The legal uncertainty embedded in the proposal and the omission of protections for users’ rights turn this initiative into an ill-targeted intervention. Furthermore, the lack of proportionality and adequacy of measures proposed pose a dangerous precedent in the European law.

What is proposed in the Directive?

In Article 13 of the Proposal for a Directive on Copyright in the Digital Single Market, the European Commission proposes that information society service providers (ISSP) that store and give access to any copyrighted materials that their users upload must take specific measures to ensure that these materials do not contain other rightsholders’ works. In other words, the ISSPs will need to adopt technology that will effectively recognize and prevent uploads of any content that includes even fragments of videos, music, pictures, and any other type of creation that belongs to someone other than the person sharing it.

The proposal specifies that these content recognition filters will have to be appropriate and proportionate to existing technological advancements, and to the services upon which they will be implemented. The Commission requires transparency in informing rightsholders about the functioning of the filtering mechanism, as well as on the recognition and use of such works.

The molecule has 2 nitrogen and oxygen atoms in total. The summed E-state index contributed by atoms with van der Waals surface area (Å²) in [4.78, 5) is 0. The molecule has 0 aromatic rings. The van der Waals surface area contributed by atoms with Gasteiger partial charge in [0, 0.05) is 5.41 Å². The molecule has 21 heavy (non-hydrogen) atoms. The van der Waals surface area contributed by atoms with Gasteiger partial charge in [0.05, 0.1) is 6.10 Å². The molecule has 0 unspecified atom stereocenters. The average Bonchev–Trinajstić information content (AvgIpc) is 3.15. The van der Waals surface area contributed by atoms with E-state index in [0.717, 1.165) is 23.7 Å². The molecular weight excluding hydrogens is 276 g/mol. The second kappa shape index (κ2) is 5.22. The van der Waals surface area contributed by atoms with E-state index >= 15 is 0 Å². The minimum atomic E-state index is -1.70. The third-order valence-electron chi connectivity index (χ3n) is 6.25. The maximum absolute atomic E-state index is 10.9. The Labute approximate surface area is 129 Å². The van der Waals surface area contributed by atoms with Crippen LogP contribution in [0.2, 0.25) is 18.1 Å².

Finally, the ISSPs would have to provide users with the ability to file complaints, and to use a redress mechanism whenever there is a dispute over how these measures are applied. The ISSPs, however, are not obliged to fulfill any transparency requirements with regard to their users as to the technology used, or how they apply their filters.

The problems with the proposal

1. Effectiveness and proportionality of undertaken measures are highly questionable

The proposal is constructed as if the only way to prevent copyright infringement is to filter user-uploaded content. All content would be subject to the filtering. This would mean that a censorship machine is implemented just in case there is an infringement of copyright. As a result, users’ activity will be constrained before any infringement happens. This approach goes against both fundamental rights and the European law.

Another misconception embedded in the proposal is the approach to how these measures should be overseen. The ISSPs will need to provide “adequate” information on the functioning and deployment of the system to the rightsholders, and also report on recognition and use of protected content.